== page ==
Study identifies hundreds of genes that influence timing of puberty and alter risk of several cancers
The largest genomic analysis of puberty timing in men and women conducted to date has identified 389 genetic signals associated with puberty timing, four times the number that were previously known.
The study, published in Nature Genetics and led by researchers from the Medical Research Council (MRC) Epidemiology Unit at the University of Cambridge and other scientists in the international ReproGen consortium, also found new genetic evidence linking earlier timing of puberty to higher risk of several cancers known to be sensitive to sex-hormones in later life, including breast, ovary and endometrial cancers in women, and prostate cancer in men. These influences remained after controlling for body weight, which is important as body weight itself influences both the timing of puberty and the risk of some cancers.
3 Greek scientists participated in the new study. Irene Androulis of the University of Toronto, Canada, Manolis Kellis of the US MIT University and the Broad Institute of Harvard-MIT and Kyriaki Michailidou from the Department of Public Health and Primary Care of the University of Cambridge.
Dr John Perry, Senior Investigator Scientist from the MRC Epidemiology Unit and senior author on the paper, says: “Previous studies suggested that the timing of puberty in childhood was associated with risks of disease decades later, but until now it was unclear if those were circumstantial observations, for example secondary to other factors such as body weight.
“Our current study identifies direct causal links between earlier puberty timing itself and increased cancer risk. This link could possibly be explained by higher levels of sex hormones throughout life, but we need to do more work to understand the exact mechanisms involved. We aim to understand these disease links and thereby contribute to the prevention of diseases in later life.”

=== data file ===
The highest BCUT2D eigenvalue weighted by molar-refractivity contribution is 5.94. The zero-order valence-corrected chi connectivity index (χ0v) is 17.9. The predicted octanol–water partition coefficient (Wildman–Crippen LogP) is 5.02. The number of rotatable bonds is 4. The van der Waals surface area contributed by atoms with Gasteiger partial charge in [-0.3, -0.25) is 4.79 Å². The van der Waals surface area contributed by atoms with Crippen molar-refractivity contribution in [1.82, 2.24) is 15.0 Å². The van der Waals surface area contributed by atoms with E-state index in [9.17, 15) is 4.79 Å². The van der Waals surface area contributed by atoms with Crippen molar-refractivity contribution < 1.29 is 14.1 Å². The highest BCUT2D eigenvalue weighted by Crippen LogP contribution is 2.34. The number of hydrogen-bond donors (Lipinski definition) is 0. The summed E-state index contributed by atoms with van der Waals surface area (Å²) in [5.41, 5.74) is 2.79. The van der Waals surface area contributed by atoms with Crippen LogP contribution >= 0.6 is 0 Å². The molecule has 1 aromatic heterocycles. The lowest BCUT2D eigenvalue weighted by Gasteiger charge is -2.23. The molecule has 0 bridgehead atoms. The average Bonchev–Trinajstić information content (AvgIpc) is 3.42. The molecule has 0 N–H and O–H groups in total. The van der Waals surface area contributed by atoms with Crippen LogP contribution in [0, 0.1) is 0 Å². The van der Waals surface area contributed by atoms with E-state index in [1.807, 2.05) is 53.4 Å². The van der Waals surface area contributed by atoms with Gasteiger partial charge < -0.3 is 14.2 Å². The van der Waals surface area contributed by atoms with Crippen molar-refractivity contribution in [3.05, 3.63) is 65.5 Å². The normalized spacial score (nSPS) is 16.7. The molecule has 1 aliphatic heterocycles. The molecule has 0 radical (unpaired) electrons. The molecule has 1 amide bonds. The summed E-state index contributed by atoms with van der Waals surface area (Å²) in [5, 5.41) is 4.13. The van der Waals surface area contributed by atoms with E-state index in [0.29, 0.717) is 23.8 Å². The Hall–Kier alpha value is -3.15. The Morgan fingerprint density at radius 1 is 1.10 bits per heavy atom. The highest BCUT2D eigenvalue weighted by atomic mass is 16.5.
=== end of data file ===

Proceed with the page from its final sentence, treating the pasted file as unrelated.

The timing of puberty varies widely between individuals but tends to run closely within families. Earlier puberty timing may have advantages for some adolescents, for example for boys who engage actively in sports, but it appears to have largely negative effects on later health, such as higher risks of heart disease and some cancers.
By performing detailed assessments of genetic variants across the whole genome in 329,345 women, comprising data from 40 studies in the ReproGen consortium, UK Biobank, and consented 23andMe customers, this study identified 389 independent genetic signals for age at puberty in women. This observation was then confirmed in a further 39,543 women from the deCODE study, Iceland. Many of these genetic associations were also found to influence age at voice breaking, a comparable measure of puberty timing in men.
These findings shed light on the mechanisms that regulate puberty timing. Dr Perry adds: “These newly identified genetic factors explain one quarter of the estimated heritability of puberty timing. Our findings highlight the remarkable biological complexity of puberty timing, with likely thousands of genetic factors, in combination with numerous environmental triggers, acting together to control the timing of this key transition from childhood to adult life.”
Dr Ken Ong, also from the MRC Epidemiology Unit and joint senior author on the paper, says: “One of the more remarkable findings concerns the role of certain types of genes called imprinted genes, which are only active in your body when inherited specifically from one parent but not the other. We identified rare variants in two genes, which both lower the age of puberty when inherited from your father, but have no effect when inherited from your mother. This is intriguing as it suggests that mothers and fathers might benefit differently from puberty occurring at earlier or later ages in their children.”